Mobility and fluorescence of barium ions in xenon gas for the EXO experiment
Benitez Medina, Julio Cesar, author
Fairbank, William, advisor
Berger, Bruce, committee member
Lundeen, Stephen, committee member
Menoni, Carmen, committee member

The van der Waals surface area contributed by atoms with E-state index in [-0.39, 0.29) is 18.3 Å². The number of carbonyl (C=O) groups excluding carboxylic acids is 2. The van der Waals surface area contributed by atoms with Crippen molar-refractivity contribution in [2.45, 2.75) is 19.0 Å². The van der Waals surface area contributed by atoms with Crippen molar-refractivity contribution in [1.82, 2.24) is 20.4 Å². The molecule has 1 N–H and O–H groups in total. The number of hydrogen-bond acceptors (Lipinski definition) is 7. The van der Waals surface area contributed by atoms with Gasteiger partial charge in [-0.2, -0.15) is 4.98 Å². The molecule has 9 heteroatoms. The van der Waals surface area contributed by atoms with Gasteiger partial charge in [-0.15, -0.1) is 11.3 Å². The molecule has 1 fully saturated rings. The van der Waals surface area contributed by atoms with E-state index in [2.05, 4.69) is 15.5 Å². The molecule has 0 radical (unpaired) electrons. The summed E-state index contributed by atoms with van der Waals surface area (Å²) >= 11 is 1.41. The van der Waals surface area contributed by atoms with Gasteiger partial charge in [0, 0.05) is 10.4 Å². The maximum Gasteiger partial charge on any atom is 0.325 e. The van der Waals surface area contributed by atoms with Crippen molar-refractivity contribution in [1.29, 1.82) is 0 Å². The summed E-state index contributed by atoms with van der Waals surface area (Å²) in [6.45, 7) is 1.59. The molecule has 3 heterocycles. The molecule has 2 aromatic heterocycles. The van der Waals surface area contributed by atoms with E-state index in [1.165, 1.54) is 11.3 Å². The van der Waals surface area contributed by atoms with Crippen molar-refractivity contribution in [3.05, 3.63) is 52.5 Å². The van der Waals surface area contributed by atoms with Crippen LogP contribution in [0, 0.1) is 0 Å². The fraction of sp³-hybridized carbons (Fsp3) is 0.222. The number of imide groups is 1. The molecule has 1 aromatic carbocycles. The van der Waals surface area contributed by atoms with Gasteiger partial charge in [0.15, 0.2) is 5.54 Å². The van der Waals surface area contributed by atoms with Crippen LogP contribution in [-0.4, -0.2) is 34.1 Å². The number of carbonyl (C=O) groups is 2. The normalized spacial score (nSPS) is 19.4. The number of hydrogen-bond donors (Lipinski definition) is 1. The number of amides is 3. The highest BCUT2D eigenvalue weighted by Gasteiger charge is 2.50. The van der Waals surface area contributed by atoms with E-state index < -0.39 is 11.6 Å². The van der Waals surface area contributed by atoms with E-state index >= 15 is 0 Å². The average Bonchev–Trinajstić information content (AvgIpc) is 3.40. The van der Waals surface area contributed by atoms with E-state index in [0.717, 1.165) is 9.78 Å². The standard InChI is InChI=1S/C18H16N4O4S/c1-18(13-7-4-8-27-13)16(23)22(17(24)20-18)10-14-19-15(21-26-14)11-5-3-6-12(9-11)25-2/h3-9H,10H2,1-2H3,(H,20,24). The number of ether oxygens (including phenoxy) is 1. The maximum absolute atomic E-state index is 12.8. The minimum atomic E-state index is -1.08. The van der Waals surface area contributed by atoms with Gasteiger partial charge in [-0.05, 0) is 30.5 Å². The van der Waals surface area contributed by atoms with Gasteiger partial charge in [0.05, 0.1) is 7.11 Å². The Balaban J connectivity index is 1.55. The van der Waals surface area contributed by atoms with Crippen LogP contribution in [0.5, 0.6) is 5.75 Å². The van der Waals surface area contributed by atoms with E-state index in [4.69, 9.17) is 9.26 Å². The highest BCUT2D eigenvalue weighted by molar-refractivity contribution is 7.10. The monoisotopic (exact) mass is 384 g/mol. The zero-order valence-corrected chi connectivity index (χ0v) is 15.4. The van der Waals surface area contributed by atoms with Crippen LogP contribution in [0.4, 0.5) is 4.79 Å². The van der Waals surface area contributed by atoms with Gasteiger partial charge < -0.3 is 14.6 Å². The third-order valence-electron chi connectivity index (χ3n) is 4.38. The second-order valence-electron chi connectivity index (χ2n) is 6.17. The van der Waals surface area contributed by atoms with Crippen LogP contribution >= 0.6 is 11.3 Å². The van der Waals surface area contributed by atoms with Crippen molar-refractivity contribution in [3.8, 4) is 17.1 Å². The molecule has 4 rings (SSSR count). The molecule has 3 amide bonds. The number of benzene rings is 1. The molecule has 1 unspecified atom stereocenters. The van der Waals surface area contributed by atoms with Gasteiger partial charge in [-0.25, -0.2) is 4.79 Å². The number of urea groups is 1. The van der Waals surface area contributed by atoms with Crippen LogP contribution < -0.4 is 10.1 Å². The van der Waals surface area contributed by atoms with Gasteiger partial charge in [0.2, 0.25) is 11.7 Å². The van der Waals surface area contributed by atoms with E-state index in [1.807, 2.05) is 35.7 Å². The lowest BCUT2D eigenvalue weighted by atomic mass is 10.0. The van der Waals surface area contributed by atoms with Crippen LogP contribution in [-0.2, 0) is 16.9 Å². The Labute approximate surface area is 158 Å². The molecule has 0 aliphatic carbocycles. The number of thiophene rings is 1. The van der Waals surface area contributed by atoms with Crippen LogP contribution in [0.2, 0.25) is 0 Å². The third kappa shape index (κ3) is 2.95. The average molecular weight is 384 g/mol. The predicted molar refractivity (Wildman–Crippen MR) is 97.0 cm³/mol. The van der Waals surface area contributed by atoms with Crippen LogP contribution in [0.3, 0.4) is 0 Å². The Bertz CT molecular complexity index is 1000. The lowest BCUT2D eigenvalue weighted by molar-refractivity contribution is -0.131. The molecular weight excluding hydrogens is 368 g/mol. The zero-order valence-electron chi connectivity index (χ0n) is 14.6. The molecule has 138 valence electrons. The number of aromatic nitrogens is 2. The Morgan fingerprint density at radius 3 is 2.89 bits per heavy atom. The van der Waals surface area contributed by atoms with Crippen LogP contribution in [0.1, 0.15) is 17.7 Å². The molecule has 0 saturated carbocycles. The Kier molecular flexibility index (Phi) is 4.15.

The Enriched Xenon Observatory (EXO) is an experiment which aims to observe the neutrinoless double beta decay of 136Xe. The measurement of this decay would give information about the absolute neutrino mass and whether or not the neutrino is its own antiparticle. Since this is a very rare decay, the ability to reject background events by detecting the barium ion daughter from the double beta decay would be a major advantage. EXO is currently operating a detector with 200 kg of enriched liquid xenon, and there are plans to build a ton scale xenon detector. Measurements of the purity of liquid xenon in our liquid xenon test cell are reported. These results are relevant to the research on detection of single barium ions by our research group at Colorado State University. Details of the operation of the purity monitor are described. The effects of using a purifier, recirculation and laser ablation on the purity of liquid xenon are discussed. Mobility measurements of barium in xenon gas are reported for the first time. The variation of mobility with xenon gas pressure suggests that a significant fraction of molecular ions are formed when barium ions interact with xenon gas at high pressures. The measured mobility of Ba+ in Xe gas at different pressures is compared with the predicted theoretical value, and deviations are explained by a model that describes the fraction of molecular ions in Xe gas as a function of pressure. The results are useful for the analysis of experiments of fluorescence of Ba+ in xenon gas. It is also important to know the mobility of the ions in order to calculate the time they interact with an excitation laser in fluorescence experiments and in proposed 136Ba+ daughter detection schemes. This thesis presents results of detection of laser induced fluorescence of Ba+ ions in Xe gas. Measurements of the pressure broadening of the excitation spectra of Ba+ in xenon gas are presented. Nonradiative decays due to gas collisions and optical pumping affect the number of fluorescence counts detected. A model that treats the barium ion as a three level system is used to predict the total number of fluorescence counts and correct for optical pumping. A pressure broadening coefficient for Ba+ in xenon gas is extracted and limits for p-d and d-s nonradiative decay rates are extracted. Although fluorescence is reduced significantly at 5-10 atm xenon pressure, the measurements in this thesis indicate that it is still feasible to detect 136Ba+ ions directly in high pressure xenon gas, e.g. in a double beta decay detector.